When you buy a home insurance policy, you assume that if your dwelling or personal property suffers damage, the insurance company will cover the loss. Many people are surprised when they file a claim and find that the insurance company won’t cover the cost. Often, this is because the policy excludes the coverage of specific losses.
There are two basic types of homeowner’s insurance policies on the market. The first is called an HO-2, also known as a named peril policy. With this type of insurance, the insurer only covers losses if they directly relate to an event named explicitly in the plan. Alternatively, the most common home insurance is an HO-3 policy. This policy type includes all perils except for those designated as exclusions. Let’s look at the most common exclusions.
Flood and Water Damage
This exclusion surprises people the most. For your home to be covered in the event of a flood, you must have a separate flood insurance policy. Typically, homeowners’ policies also exclude other types of damage from water, like sewer and drain backup damage or water seeping in through the foundation and flooding your basement or crawlspace.
Maintenance is a broad category that contains several types of exclusions. The major one is wear and tear. Many parts of your home will deteriorate over time. For example, a roof wears out over time and may need replacement even if it wasn’t directly damaged. When something in your home needs to fixing or replaced because it is old and worn out, your policy won’t cover the cost.
Neglect is also part of this category. If you notice a problem, but you don’t do anything about it, then the future cost of damage won’t be covered. A good example is a dead tree close to the house. If it blows over on the house, the damage won’t be covered because you neglected to remove the potential hazard.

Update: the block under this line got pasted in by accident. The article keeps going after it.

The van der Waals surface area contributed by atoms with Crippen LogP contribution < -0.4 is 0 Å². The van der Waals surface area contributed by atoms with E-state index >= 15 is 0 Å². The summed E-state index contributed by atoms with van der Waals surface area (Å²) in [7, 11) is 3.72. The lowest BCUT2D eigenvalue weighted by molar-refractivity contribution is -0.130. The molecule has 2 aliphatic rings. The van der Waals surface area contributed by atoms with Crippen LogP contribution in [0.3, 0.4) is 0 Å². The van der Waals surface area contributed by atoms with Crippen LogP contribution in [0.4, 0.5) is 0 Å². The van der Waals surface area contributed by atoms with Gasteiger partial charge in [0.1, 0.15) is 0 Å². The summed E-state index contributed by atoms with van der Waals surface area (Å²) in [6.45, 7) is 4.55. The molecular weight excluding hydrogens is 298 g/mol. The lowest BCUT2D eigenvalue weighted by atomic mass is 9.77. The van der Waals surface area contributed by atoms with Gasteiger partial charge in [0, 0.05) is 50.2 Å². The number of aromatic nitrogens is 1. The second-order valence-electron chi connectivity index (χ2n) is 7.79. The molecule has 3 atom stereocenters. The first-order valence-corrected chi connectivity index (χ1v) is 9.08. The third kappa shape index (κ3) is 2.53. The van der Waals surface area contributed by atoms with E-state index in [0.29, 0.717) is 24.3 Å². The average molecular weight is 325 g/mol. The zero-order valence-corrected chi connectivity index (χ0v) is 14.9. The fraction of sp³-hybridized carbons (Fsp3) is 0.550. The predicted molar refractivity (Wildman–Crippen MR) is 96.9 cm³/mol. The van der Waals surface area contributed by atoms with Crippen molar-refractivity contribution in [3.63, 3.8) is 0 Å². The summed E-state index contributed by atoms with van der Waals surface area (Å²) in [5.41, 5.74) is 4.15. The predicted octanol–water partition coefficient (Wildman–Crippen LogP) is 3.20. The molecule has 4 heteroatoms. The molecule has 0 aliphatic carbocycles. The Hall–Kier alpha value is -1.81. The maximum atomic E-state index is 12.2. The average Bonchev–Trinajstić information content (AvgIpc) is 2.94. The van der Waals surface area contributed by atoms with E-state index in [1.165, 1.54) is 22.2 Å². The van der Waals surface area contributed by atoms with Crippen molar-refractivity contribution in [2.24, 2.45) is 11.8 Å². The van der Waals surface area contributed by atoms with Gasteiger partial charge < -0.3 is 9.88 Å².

Earthquakes are the most common exclusion in this category. As with floods, a separate policy is required for earthquake coverage. These policies are available in areas prone to earthquakes.
Shifting of the foundation due to the natural movement of the ground is also not covered. The same applies to sinkholes forming under your home.
If the United States is in at war with another country, your policy won’t pay for any damage done to your home caused by acts of war. Civil wars aren’t covered either.
If a nearby nuclear power plant has a meltdown and radiation leaks out making your home unlivable, the insurance policy will not cover this type of loss.
These are just a few of the significant exclusions on homeowner’s policies in almost every state. Always read your insurance coverage carefully, so that you understand what it does and doesn’t include. Or, speak with a licensed insurance agent from Upside Insurance Greenville about SC home insurance coverage.